Shared parental leave and pay

If you have a baby (including through a surrogacy arrangement, where you are a 'Parental Order Parent') or adopt a child, you and your partner might be entitled to Shared Parental Leave (SPL) during your child's first year. Parents and adopters might also be eligible for Shared Parental Pay (ShPP).

When to take Shared Parental Leave

Working parents must take Shared Parental Leave (SPL) and Statutory Shared Parental Pay (ShPP) between the baby's birth and first birthday (or within one year of adoption).

Parents are still entitled to take their maternity, paternity or adoption leave, however a mother or adopter will need to reduce their maternity/adoption leave in order for either parent to opt into SPL.

A mother or adopter can reduce their maternity/adoption leave and opt into SPL.

Reducing your maternity or adoption leave

If you reduce your maternity or adoption leave (or Maternity Allowance) and pay entitlement, the remaining leave will be available as SPL and the remaining weeks of pay will be available as ShPP.  

You can share this remaining leave with your partner if they’re also eligible for SPL. This allows your partner to take SPL while you are still on maternity/adoption leave as long as you have given binding notice to end your maternity/adoption leave.

Example of Shared Parental Leave

A mother and her partner are both eligible for SPL. The mother ends her maternity leave after 12 weeks, leaving 40 weeks (of the total 52 week entitlement) available for SPL. The mother takes 30 weeks and her partner takes 10 weeks.

Arranging flexible leave

SPL lets you suggest a flexible pattern of leave to your employer. You have the right to take SPL in three separate blocks but your employer can agree to more. They can also let you split each block into several shorter periods of work and leave.

It's important both parents talk to their employers about taking leave so you'll know: 

  • your entitlement
  • leave arrangements being considered
  • how your leave will be accommodated

Eligibility for birth parents

To qualify for Shared Parental Leave (SPL), you must, from birth, share care of the child with:

  • your husband, wife or civil partner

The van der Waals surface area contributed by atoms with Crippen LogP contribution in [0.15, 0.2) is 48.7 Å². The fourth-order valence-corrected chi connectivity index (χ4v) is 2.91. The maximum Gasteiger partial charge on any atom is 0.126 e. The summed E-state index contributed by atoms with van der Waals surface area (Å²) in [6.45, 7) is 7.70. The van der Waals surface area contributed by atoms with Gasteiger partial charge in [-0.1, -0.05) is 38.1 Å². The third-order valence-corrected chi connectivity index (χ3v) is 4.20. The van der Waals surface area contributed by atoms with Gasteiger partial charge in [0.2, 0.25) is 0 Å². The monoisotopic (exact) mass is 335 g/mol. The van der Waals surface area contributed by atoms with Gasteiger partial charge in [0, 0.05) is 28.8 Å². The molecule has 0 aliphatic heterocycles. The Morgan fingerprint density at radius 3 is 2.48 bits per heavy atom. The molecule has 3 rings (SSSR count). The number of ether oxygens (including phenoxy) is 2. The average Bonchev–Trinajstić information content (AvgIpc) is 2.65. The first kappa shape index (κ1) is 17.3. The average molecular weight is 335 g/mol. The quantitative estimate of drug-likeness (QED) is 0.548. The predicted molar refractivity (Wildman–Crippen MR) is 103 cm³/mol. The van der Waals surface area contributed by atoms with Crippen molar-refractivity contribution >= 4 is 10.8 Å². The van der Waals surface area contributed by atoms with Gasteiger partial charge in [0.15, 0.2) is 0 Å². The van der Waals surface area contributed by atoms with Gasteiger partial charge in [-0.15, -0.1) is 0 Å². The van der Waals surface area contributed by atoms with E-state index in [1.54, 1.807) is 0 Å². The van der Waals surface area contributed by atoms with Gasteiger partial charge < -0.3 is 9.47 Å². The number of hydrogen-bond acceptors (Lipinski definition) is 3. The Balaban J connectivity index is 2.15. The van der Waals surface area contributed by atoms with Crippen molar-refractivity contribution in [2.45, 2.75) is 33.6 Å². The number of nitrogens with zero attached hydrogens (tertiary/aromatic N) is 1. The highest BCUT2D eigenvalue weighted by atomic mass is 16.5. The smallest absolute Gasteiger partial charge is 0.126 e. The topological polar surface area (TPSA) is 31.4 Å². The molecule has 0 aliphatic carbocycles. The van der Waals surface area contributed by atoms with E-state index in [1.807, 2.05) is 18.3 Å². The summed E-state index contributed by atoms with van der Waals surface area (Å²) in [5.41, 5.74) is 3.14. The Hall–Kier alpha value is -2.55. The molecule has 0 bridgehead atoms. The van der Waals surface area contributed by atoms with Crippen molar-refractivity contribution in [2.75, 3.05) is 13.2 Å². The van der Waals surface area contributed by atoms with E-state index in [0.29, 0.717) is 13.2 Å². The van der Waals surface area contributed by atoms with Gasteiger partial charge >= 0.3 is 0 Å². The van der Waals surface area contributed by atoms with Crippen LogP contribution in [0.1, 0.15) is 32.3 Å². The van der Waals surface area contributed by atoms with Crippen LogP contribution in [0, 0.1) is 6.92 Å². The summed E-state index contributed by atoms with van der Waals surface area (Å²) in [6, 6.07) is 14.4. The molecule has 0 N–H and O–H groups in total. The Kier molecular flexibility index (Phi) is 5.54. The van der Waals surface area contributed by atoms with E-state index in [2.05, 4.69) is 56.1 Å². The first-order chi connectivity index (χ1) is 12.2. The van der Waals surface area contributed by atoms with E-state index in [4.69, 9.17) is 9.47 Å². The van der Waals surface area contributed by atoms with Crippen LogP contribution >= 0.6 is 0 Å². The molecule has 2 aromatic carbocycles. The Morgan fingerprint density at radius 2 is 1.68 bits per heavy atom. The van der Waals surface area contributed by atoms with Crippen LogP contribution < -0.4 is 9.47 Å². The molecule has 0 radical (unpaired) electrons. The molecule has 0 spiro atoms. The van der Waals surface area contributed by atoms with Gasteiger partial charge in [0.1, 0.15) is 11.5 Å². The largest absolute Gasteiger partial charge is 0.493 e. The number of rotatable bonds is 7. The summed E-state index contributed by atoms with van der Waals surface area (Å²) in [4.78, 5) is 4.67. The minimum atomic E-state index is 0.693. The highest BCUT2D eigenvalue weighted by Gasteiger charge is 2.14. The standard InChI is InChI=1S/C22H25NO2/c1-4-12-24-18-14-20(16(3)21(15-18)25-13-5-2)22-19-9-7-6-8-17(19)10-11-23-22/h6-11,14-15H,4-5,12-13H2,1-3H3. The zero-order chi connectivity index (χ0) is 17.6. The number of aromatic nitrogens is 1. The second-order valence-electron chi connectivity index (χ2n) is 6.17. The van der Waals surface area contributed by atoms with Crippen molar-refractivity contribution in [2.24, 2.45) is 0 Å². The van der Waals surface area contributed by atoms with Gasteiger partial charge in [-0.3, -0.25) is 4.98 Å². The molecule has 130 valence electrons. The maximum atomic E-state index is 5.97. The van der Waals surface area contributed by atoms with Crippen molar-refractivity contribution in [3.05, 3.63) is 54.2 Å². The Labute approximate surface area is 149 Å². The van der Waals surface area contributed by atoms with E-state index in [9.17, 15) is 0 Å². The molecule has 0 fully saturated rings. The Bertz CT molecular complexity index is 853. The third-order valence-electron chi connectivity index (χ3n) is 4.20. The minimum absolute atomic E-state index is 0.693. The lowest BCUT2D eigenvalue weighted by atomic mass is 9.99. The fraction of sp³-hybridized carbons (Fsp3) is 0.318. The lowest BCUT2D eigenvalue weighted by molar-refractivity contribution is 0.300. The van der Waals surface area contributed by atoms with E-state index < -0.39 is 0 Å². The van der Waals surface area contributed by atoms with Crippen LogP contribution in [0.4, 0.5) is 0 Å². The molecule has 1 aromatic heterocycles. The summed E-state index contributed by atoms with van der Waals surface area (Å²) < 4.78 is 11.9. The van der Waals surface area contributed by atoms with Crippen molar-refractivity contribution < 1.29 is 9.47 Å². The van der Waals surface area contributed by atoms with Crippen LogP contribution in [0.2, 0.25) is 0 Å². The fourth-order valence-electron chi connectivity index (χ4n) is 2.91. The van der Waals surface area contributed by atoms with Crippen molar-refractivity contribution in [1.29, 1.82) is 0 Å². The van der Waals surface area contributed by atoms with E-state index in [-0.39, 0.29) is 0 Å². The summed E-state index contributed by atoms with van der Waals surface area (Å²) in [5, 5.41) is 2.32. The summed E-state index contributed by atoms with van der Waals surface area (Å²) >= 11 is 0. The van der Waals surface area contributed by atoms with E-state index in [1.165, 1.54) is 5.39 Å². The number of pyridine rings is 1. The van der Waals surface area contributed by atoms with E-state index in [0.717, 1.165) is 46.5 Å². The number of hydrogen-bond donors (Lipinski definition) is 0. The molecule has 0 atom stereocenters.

• the child's other parent or
  • your partner (if they live with you and the child)

You must also:

  • have been employed continuously for at least 26 weeks by the end of the 15th week before the week in which the baby is due to be born and
  • be employed by the same employer while you take SPL

Additionally, during the 66 weeks before the baby is due, your partner must have:

  • been working for at least 26 weeks (they don't need to be consecutive weeks)
  • earned at least £30 a week on average in 13 of the 66 weeks

For the purposes of your eligibility, your partner can be employed, self-employed or an agency worker.

To qualify for Shared Parental Pay (ShPP) you must also:

  • earn at least £118 per week on average in the 8 weeks by the end of the 15th week before the week in which the baby is due to be born and either
  • you qualify for Statutory Maternity Pay or
  • your partner qualifies for Statutory Maternity Pay or Maternity Allowance

Sometimes only one parent in a couple is eligible to get Shared Parental Leave (SPL) and Statutory Shared Parental Pay (ShPP). This means that you can’t share the leave between you.

If you’re eligible, you can use SPL to book your leave in separate blocks even if your partner can’t share it.

Eligibility for Adopters

To qualify for Shared Parental Leave (SPL), you must, from the date of placement, share care of the child with:

  • your husband, wife, civil partner or joint adopter or
  • your partner (if they live with you and the child)

and one of you must qualify for statutory adoption leave or statutory adoption pay for the child.

You must also:

  • by the end of the week in which you were notified of being matched with the child for adoption, have been employed continuously for at least 26 weeks and
  • be employed by the same employer while you take SPL

Additionally, during the 66 weeks up to the end of the week in which you were notified of being matched with the child for adoption, your partner must have:

  • been working for at least 26 weeks (they don't need to be consecutive weeks)
  • earned at least £30 a week on average in 13 of the 66 weeks

For the purposes of your eligibility, your partner can be employed, self-employed or an agency worker.

To qualify for Shared Parental Pay (ShPP) you must also: